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Gary Neville warns Manchester United against starting games poorly

Manchester United extended their unbeaten away run to 22 games in the Premier League with a 3-1 victory over Tottenham Hotspur on Sunday.

Yet again, it was a game where United went behind early and then came back to win three vital points.

The Red Devils started the game very slowly with Fred and Scott McTominay failing to provide composure in the midfield.

Bruno Fernandes was unable to create goal-scoring opportunities and Marcus Rashford also struggled to continue his purple patch.

Heung-min Son broke the deadlock in the 40th minute to hand Spurs an important lead.

United’s players required yet another half-time pep talk from their manager, Ole Gunnar Solskjaer, to show attacking intent on the field.

The second half was completely dominated by the visitors. Aaron Wan-Bissaka and Luke Shaw started venturing forward which helped the wide players drift inside and put pressure on Spurs’ defenders.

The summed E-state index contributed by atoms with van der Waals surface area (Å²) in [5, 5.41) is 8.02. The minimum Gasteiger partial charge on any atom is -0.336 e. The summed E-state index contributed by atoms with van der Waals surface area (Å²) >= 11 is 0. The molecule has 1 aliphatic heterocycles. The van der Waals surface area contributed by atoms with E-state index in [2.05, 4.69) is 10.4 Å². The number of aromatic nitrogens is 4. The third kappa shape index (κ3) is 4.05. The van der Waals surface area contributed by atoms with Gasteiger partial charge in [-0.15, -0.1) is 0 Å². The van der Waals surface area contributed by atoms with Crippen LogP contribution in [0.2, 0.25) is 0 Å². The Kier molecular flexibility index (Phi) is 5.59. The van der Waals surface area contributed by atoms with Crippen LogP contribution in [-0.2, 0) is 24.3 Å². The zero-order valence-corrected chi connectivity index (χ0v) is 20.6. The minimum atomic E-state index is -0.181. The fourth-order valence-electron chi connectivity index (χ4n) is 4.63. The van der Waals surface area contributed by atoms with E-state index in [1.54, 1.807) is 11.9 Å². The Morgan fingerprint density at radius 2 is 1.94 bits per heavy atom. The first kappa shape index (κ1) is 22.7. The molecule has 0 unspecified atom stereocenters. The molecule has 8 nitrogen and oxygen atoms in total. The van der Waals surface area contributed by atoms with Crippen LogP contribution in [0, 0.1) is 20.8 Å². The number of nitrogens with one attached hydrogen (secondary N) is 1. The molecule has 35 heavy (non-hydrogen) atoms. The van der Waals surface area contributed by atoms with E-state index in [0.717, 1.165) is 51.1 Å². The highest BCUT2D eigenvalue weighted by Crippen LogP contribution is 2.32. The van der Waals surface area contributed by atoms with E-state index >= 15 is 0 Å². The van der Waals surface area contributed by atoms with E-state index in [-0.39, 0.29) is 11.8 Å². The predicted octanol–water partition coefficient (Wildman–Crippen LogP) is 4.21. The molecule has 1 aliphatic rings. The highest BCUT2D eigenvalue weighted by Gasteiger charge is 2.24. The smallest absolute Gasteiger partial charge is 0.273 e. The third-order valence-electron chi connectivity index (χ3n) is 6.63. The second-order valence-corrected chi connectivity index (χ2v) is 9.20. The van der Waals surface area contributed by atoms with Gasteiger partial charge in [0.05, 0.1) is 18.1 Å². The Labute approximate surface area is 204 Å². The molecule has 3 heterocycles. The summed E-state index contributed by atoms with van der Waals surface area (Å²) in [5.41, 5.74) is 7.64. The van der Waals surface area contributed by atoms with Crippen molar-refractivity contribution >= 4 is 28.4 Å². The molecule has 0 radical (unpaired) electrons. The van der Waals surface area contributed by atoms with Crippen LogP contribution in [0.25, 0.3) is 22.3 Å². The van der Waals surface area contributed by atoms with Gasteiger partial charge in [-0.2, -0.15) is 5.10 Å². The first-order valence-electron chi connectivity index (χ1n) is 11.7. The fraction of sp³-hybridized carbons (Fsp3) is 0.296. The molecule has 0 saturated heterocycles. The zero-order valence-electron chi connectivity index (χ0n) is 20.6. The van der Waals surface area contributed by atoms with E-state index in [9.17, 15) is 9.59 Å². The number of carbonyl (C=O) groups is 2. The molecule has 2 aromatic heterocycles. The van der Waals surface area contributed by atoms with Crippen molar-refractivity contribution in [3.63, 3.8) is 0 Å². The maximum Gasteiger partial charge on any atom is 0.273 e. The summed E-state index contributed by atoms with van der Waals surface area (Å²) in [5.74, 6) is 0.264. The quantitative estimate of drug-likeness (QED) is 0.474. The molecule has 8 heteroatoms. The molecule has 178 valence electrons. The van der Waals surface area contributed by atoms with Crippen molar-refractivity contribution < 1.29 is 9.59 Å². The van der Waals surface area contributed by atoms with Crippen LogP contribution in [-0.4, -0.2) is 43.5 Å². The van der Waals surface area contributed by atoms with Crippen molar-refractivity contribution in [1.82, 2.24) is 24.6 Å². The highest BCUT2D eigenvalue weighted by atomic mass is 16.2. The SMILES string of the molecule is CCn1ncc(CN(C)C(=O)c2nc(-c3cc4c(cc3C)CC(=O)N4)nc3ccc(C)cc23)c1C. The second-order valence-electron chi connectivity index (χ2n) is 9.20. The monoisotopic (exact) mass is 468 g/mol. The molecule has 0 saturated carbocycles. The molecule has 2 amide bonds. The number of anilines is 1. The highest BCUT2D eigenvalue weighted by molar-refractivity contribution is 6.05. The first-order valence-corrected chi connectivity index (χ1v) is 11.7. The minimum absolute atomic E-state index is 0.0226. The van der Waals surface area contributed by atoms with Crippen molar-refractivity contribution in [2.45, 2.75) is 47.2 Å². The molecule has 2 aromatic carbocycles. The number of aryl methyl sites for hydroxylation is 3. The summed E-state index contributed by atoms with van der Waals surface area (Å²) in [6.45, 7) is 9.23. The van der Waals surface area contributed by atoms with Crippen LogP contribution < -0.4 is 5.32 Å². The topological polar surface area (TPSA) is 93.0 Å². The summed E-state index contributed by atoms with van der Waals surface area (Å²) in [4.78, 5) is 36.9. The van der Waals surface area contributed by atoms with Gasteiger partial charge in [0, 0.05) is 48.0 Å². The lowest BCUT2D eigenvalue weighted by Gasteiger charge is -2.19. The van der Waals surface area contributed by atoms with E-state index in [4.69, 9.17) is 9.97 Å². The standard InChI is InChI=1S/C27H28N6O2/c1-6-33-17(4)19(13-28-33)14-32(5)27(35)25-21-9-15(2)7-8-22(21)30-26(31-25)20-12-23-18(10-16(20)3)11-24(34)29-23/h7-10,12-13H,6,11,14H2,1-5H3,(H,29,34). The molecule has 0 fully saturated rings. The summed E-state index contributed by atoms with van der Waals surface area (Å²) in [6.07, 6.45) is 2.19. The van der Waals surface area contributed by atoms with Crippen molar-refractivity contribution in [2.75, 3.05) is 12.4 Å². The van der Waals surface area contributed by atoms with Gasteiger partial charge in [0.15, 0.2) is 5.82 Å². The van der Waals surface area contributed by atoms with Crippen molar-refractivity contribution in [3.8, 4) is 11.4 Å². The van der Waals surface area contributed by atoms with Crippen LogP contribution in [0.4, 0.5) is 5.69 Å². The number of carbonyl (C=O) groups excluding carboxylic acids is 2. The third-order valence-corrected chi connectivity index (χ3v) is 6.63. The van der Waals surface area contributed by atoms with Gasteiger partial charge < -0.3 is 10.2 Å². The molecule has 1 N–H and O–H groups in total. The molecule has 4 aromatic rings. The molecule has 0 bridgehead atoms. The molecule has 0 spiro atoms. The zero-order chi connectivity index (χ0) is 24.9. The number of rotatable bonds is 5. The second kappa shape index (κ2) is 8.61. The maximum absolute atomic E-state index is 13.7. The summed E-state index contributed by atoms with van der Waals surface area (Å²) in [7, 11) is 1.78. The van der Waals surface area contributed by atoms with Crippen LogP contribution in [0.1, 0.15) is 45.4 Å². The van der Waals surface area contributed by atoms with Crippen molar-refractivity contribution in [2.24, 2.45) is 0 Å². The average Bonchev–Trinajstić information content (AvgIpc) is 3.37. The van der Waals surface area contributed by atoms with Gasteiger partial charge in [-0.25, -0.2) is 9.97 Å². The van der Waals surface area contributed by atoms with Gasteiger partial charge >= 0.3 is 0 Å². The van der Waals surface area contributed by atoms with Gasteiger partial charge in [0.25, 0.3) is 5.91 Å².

It looked like Solskjaer fielded two different teams in the two halves. The continuous attacking intent helped them to score three goals via Fred, Edinson Cavani and Mason Greenwood.

Multiple times this season we have seen United start the game sluggishly which allows the opposition to score an early goal. Every time this has happened on an away trip, the Red Devils have found a way to come back.

In fact, United have won 28 points from losing positions in the Premier League this season. They are followed by Leicester City with just 16 points.

Speaking to Sky Sports, Gary Neville said that United need to break this pattern and start games more strongly.

He said, “We [Man Utd] didn’t play well first half. They came out second half and were a completely different team – the urgency. ‘Sometimes you watch them, against Granada – who were poor – and you say, “the (United) passing is slow.”

“The movement’s not there, they’re waiting for something to spike them in the game. And whether that’s going behind, or a bad decision, whatever it is – something spikes them and something comes alive.”

“They can’t keep doing that because when fans are in the stadium if teams like Tottenham get in front of them with the fans behind them – they won’t be allowed to be as insipid as they were in the second half against Spurs.”

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